Thursday, July 23, 2009


WHAT THE MONSTERS TAUGHT ME: King Kong came here to eat bananas and get some tail, and he’s all out of bananas.


The Discount Stewart Granger; Island of My Mexican Car Mechanic; a Doctor Who degeneration and his RE-TARDIS; Herr Burgermeister Voiceer Acterr; submarine humping; a Maybelline cell phone; the Emancipation Kongification; the killing of a Chinese cookie; a way-too easily impressed Japanese general; the United Nations Monster Squad; and a totally baked Bong Kong with atomic jungle fever, dude.

More details here.


One of the most influential creations spawned by Hollywood, the creature that terrorized millions, scorched the box office, and was crafted into the greatest monster of all time is the all-mighty King Kong. And after decades away from our cinematic nightmares, he’s returned with a vengeance and new role that may mean the end of the world as we know it - as a ditch digger. After the evil Dr. Who’s (Eisei Amamoto) robot duplicate of King Kong…

Robo-Kong Power!

…short-circuits while searching for the elusive Element X deep in the icy canyons of the Arctic Circle, Kong is kidnapped from his island and is duped into digging for rare material that could be used to make a devastating bomb. Who's nefarious efforts are closely watched by evil representative Madame Piranha (Mie Hama) and her evil unnamed country *KOFF*-SO OBVIOUS IT’S CHINA-*KOFF* who desperately want their commie hands on Element X. Kong puts up a good fight but is unable to resist the evildoers as Robo-Kong hypnotizes him with pretty colors with some giant-sized ganja for good measure:

Banana trails. Beautiful banana trails.

Meanwhile, brick-chinned Nelson (Rhodes Reason), his buddy Nomura (Akira Takarada), and cute nurse Susan (Linda Miller) are tooling around in their atomic submarine conducting experiments when they stumble across Kong’s island and unravel Who’s plot. The fey and Tony The Tiger-voiced Who, who by the way may be the greatest Toho villain since scenery-chewing Dr. Malic or the Devo aliens from Monster Zero, will stop at nothing to get Element X, even it it means killing innocent villagers, destroying Tokyo in a fit of rage, or not getting a haircut.

This lord ain’t got time to breed.

But help is on the way. Just before he got shipped to Who’s sweatshop, Kong got the hots for the miniscule Susan who makes Bridget the Midget look like Uma Thurman. Susie's all-American spunk and leggy-ness helps our heroes persuade Kong to defeat Who’s forces, bring down the luchador-esque prowess and egotism of Robo-Kong, and fight for our freedom. But if Kong is going to fight for a word, his word’s poontang.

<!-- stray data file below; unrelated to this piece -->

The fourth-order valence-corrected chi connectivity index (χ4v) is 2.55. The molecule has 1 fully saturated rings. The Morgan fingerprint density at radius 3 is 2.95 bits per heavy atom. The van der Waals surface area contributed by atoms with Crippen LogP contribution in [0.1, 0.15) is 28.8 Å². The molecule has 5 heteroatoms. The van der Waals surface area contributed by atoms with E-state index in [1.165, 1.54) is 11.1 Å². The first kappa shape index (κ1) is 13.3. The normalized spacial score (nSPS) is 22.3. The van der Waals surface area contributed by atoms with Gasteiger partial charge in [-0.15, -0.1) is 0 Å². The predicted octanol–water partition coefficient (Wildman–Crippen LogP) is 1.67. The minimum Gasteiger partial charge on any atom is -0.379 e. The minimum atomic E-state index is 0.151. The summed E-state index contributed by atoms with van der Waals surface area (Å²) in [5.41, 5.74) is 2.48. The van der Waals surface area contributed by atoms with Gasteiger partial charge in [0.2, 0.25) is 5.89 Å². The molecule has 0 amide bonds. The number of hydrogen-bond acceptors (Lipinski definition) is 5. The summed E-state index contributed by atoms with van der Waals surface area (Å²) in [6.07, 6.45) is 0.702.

Although a more detailed history of Kong after the original 1933 King Kong can be viewed here, I will try to sum up the events that led to the making of King Kong Escapes as best I can. Creator Willis O’Brien always wanted to continue Kong’s adventures following the original film and the sequel Son of Kong but studios scoffed at his ideas, in particular his King Kong vs. Frankenstein in which Kong would square-off against the equally legendary monster. Decades passed and O’Brien eventually licensed Kong to Japanese studio Toho who made 1962’s King Kong vs. Godzilla, a rework of O’Brien’s prior story. This Kong/Godzilla meeting is perhaps one of the worst of the Godzilla movies, stilted and exceedingly silly even for a 'Zilla flick. That movie’s success led to King Kong Escapes, where Kong goes it alone against his robot double, a cute chick, and toy tanks. The movie is like the proverbial shaggy dog: laughable, inept, and hard not to love. With colorful fighting sequences on the island, groovy late 60s fashions and horrendous acting, Paul Frees’ distinctive dubbing work, visible zippers, unrelenting sexism, and an unforgettable battle atop the Tokyo Tower, the movie has a nostalgic appeal like a forgotten childhood cartoon restored and rediscovered with wonders still as fresh as the day you first experienced them. And it was Toho’s monster movies in general that marked the better moments of my childhood where I faithfully watched monster and sci-fi fest World Beyond on KPHO every Saturday morning. Good sugary times. King Kong Escapes is an escape of its own, taking me far from the current crop of soulless summer fare, dimwitted robot porn, Nic Cage’s dead eyes and wrinkled forehead as reminders of my own mortality, and a serious lack of contemporary cinematic monkey-on-sexy-lady action.

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